For fifty years, Pamela Kirrage longed to unlock the secrets of her husband's encrypted war diary. She was on the verge of giving up when she at last found a mathematician who became as obsessed with learning the secrets of the diary as she was. After months of painstaking investigation, he was finally able to crack the code, and in the process uncover the ending to an extraordinary World War II romance.
Pamela fell in love with RAF pilot Donald Hill in the summer of 1939, just a few months before he was sent to fight in Pacific. Although they planned to marry soon, Donald was captured after siege of Hong Kong and spent the next four years in a Japanese POW camp. Donald ultimately returned to Pamela, but he was never able to tell her about those lost years-and Pamela became convinced that the key to their happiness lay within the mysterious diary he brought back from the war. In The Code of Love Andro Linklater uses the decoded diary as well as extensive research and interviews to paint a vivid portrait of the World War II era, turning this dramatic love story into an inspiring, unconventional epic.
"I feel that now I can let myself die," whispered a frail and elderly Pamela Kirrage Hill in the spring of 2000 upon seeing the British edition of this book. Six days later she did. A much younger Pamela Kirrage had been a fun-loving model when she met Donald Hill, an RAF officer, just months before he was sent to Hong Kong in WWII. They wouldn't see each other for more than six years. When the British surrendered Hong Kong to the Japanese, Donald was interned in a POW camp, where he scrupulously kept a diary using a complex mathematical code. The emotional trauma of Donald's prison years took a great toll on his and Pamela's marriage; they both turned to drink and eventually divorcedAalthough their mutual passion endured and led to reconciliation. For years, Donald was unwilling to translate his diary, and later he was unable to remember the code. Several years after his death, Pamela brought the diary to Philip Aston, a mathematician who was able to break the code. For the first time, Pamela learned the full story of her husband's wartime experiences and, as she says, could finally see him again as the whole man he had been when they first fell in love. Linklater, a British author (Wild People: Travels with Borneo's Headhunters), describes well the complex world of codes and ciphers as well as Aston's compulsion to decipher Donald's code. Drawing on interviews with Pamela, her children, and other friends and relatives, he also recounts a tragic love story. Linklater's book will captivate readers hungry for a wartime story of love and intrigue. The text of the diary is included in the book, which is also accompanied by an audio CD of a BBC radio documentary made by Linklater. (Feb. 27)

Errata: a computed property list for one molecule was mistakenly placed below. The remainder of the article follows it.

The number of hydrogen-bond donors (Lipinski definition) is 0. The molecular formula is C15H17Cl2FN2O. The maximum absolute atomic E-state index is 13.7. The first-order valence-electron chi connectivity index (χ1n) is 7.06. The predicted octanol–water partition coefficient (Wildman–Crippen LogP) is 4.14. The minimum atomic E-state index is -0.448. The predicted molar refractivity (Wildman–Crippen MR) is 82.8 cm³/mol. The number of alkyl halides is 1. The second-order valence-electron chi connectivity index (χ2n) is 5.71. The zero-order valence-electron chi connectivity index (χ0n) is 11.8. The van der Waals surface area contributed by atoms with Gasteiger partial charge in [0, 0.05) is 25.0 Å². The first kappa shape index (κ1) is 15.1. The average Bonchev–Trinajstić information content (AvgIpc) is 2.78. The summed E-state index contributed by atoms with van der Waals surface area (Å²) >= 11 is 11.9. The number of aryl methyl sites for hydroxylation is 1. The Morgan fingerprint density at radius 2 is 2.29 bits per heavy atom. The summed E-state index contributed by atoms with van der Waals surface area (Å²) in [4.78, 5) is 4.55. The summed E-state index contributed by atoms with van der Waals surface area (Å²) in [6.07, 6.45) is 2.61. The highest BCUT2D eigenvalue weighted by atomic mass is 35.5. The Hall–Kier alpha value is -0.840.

Copyright 2000 Reed Business Information, Inc.
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January 07, 2002
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